Who Owns Search?

Paid Search Results are all the rage in online marketing these days and for very good reason -- they work. That being said, who owns the rights to these search services?

The top search services are readily apparent. Google and Overture are the most widely recognized and they also possess the highest volume of inventory. There are a number of other companies in the space, with the quality rather limited to about 6-8 total providers, but there are a number of other companies that have recently been pitching media buyers on their Paid Search Result programs.

After inquiring further about these services it turns out they are simply acting as ad brokers, entering into the fray by offering the same services as most agencies by purchasing the inventory, optimizing the copy, expanding the keyword lists and finding additional means of generating volume on the same paid sites that most agencies are already buying. Coincidentally, these are the same services that most of the sites themselves offer to the agencies and the clients who are executing the buys. So once again I ask, who owns the rights to these search results?



Please don’t get me wrong, I’m a card–waving Capitalist and I enjoy the spirit of competition that keeps the entrepreneurial spirit alive, but this most recent development is simply muddying the waters for some people. Many of the companies offering these services are offering them as additions to other inventory they already manage. Some are rep firms while others have popped up almost out of nowhere to attempt to resell this inventory and take a minor mark-up on top of the bid prices for this inventory. On the flipside, some of the companies have recognized the potential of these search services and either purchased them outright or struck up significant biz dev relationships whereby they both offer these services as part of their sales repertoire (in a few cases, these are exclusive relationships). These relationships make sense to me as there is a clear line being drawn between these two companies, but the re-seller/ad broker model is not one that I find very efficient and I wonder why the sites themselves have not taken exception to them? After all, they’re simply doing what the sales divisions of these sites could be doing on their own? Drumming up new business and servicing new clients?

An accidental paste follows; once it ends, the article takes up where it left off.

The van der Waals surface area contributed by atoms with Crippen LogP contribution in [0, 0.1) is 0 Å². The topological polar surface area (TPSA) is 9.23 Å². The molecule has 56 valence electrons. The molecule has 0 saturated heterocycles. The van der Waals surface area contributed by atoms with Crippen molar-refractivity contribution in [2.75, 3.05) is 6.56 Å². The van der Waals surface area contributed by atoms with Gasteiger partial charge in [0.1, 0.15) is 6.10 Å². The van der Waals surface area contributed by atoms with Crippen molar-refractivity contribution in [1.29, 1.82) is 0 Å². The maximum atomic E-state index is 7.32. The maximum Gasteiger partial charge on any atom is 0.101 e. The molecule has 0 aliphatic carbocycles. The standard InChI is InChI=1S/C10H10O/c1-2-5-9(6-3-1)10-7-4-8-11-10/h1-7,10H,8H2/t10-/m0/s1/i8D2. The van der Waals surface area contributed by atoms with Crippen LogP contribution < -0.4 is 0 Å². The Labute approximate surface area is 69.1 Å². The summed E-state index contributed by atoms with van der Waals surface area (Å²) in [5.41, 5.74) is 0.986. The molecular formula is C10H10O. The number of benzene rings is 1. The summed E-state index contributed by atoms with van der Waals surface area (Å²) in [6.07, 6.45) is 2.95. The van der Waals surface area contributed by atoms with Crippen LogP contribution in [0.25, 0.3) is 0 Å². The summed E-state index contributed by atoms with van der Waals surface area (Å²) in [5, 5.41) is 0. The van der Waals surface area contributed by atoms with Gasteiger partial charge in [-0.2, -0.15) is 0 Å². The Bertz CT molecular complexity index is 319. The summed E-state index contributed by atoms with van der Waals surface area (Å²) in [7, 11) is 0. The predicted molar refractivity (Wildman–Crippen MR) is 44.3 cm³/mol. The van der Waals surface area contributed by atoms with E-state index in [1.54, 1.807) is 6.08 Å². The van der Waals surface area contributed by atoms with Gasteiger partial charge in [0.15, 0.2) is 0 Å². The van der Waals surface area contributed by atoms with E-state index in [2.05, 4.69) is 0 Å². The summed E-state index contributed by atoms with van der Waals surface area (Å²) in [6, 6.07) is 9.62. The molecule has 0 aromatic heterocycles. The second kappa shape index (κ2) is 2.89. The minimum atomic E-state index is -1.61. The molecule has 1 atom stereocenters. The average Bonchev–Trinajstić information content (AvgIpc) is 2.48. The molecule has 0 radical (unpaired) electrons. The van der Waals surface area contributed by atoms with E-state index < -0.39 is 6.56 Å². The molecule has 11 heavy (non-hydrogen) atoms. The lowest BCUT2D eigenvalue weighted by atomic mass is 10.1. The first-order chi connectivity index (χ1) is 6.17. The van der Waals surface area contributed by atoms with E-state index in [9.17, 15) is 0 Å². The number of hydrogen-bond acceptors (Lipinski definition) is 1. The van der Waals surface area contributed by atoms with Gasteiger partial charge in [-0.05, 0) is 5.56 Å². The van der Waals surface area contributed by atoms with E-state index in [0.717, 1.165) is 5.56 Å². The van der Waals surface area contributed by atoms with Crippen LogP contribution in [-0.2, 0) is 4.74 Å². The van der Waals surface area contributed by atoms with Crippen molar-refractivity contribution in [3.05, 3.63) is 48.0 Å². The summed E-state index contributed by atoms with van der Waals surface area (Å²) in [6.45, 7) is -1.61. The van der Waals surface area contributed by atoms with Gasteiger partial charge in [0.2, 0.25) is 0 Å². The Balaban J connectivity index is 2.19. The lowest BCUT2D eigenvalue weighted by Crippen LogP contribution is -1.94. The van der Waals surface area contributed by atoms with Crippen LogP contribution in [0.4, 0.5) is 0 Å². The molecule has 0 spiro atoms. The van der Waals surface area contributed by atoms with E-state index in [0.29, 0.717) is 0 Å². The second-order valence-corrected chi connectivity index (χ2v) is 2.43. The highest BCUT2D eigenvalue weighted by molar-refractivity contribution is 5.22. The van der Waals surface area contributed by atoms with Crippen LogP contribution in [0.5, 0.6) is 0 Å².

Most agencies, if not all, already try to ensure that their clients are taking advantage of paid search listings and there is more of an argument for having the direct relationship with the provider of these results than going through an intermediary. A solid media buyer has strong relationships with each of the search sites, and their client service departments are actually quite good. They are proactive at providing options and working to manage these campaigns on our client’s behalf. The added value that an agency, if it is to succeed, has to offer is that we are experienced at the types of campaigns that drive immediate results, whatever the metric. In addition, our relationships with these sites allow us to get changes made faster and more efficiently than if a client was to try and manage these campaigns directly. One other added value from the agency perspective is that the management of these programs is almost always bundled into the other types of campaigns that an agency would be operating for a client, so the reporting and analysis are aggregated into one place, with the optimization recommendations and learning applied across an entire campaign, simplifying the life of the Brand Manager or Director of Marketing on the client side. In the end, it's more than just immediate gratification, it is a learning environment with solid strategy behind it.

Another reason for the genesis of the question is that it is widely recognized that our industry is already far too complicated. It takes entirely too long for an interactive sales person to explain to a traditional company how to take advantage of the Internet for their marketing purposes. Now that we have all of these companies evolving into resellers of Paid Search Listings, it will only serve to complicate the issue and drive further confusion in the eyes of those traditional marketers. Search Listings work well for many advertisers, why do we have to confuse them?

I can certainly hear the argument already that the Search Providers don’t care since it's more revenue for them. I can also foresee the responses on the Spin Board and in my mailbox from the various folks that have been pitching these ideas for our clients. I see why you would offer these services, but the concern is once again of simplification of the industry. With the emergence of these companies, it now takes longer to explain what Search Results actually are to our clients and they come to us looking for the answers as their agencies and trusted partners. The agencies never profess to own the inventory that we are utilizing for our client’ s campaigns. Some of these resellers do not make it as apparent until a few pages down that they do not either. This becomes confusing for a new client to understand.

Therefore I ask the question, who owns the rights to the search services?

Next story loading loading..